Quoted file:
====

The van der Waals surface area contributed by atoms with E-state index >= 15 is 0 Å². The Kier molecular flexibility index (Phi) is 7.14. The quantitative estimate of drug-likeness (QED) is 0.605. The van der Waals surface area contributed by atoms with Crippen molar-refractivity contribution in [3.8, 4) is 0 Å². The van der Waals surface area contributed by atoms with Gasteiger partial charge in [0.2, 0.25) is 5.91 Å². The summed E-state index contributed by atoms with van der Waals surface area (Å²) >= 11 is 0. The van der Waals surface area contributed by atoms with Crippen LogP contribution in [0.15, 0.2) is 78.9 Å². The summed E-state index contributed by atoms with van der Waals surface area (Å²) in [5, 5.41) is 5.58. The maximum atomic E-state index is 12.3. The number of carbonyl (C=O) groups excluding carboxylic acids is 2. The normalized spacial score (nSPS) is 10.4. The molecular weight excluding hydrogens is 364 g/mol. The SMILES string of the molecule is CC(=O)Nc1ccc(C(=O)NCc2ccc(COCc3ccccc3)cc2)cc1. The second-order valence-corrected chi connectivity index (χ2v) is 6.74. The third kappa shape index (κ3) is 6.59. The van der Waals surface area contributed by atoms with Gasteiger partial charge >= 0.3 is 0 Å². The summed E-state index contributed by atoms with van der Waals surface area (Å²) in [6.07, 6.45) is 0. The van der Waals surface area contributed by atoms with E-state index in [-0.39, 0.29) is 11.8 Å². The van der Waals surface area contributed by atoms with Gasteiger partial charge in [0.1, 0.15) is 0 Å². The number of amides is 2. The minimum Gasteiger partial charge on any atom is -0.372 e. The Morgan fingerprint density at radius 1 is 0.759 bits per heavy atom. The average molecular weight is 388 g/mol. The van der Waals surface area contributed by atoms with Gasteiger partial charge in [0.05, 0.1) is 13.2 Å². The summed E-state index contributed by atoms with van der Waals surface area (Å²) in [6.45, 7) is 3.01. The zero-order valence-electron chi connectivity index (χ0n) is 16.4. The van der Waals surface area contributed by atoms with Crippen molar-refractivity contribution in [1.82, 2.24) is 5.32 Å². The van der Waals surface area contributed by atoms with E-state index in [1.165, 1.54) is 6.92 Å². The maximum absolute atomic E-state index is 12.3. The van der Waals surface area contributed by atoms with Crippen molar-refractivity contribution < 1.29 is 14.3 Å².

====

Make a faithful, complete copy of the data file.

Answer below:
The van der Waals surface area contributed by atoms with E-state index >= 15 is 0 Å². The Kier molecular flexibility index (Phi) is 7.14. The quantitative estimate of drug-likeness (QED) is 0.605. The van der Waals surface area contributed by atoms with Crippen molar-refractivity contribution in [3.8, 4) is 0 Å². The van der Waals surface area contributed by atoms with Gasteiger partial charge in [0.2, 0.25) is 5.91 Å². The summed E-state index contributed by atoms with van der Waals surface area (Å²) >= 11 is 0. The van der Waals surface area contributed by atoms with Crippen LogP contribution in [0.15, 0.2) is 78.9 Å². The summed E-state index contributed by atoms with van der Waals surface area (Å²) in [5, 5.41) is 5.58. The maximum atomic E-state index is 12.3. The number of carbonyl (C=O) groups excluding carboxylic acids is 2. The normalized spacial score (nSPS) is 10.4. The molecular weight excluding hydrogens is 364 g/mol. The SMILES string of the molecule is CC(=O)Nc1ccc(C(=O)NCc2ccc(COCc3ccccc3)cc2)cc1. The second-order valence-corrected chi connectivity index (χ2v) is 6.74. The third kappa shape index (κ3) is 6.59. The van der Waals surface area contributed by atoms with Gasteiger partial charge >= 0.3 is 0 Å². The summed E-state index contributed by atoms with van der Waals surface area (Å²) in [6.07, 6.45) is 0. The van der Waals surface area contributed by atoms with E-state index in [-0.39, 0.29) is 11.8 Å². The van der Waals surface area contributed by atoms with Gasteiger partial charge in [0.1, 0.15) is 0 Å². The number of amides is 2. The minimum Gasteiger partial charge on any atom is -0.372 e. The Morgan fingerprint density at radius 1 is 0.759 bits per heavy atom. The average molecular weight is 388 g/mol. The van der Waals surface area contributed by atoms with Gasteiger partial charge in [0.05, 0.1) is 13.2 Å². The summed E-state index contributed by atoms with van der Waals surface area (Å²) in [6.45, 7) is 3.01. The zero-order valence-electron chi connectivity index (χ0n) is 16.4. The van der Waals surface area contributed by atoms with Crippen molar-refractivity contribution in [1.82, 2.24) is 5.32 Å². The van der Waals surface area contributed by atoms with E-state index in [1.165, 1.54) is 6.92 Å². The maximum absolute atomic E-state index is 12.3. The van der Waals surface area contributed by atoms with Crippen molar-refractivity contribution < 1.29 is 14.3 Å².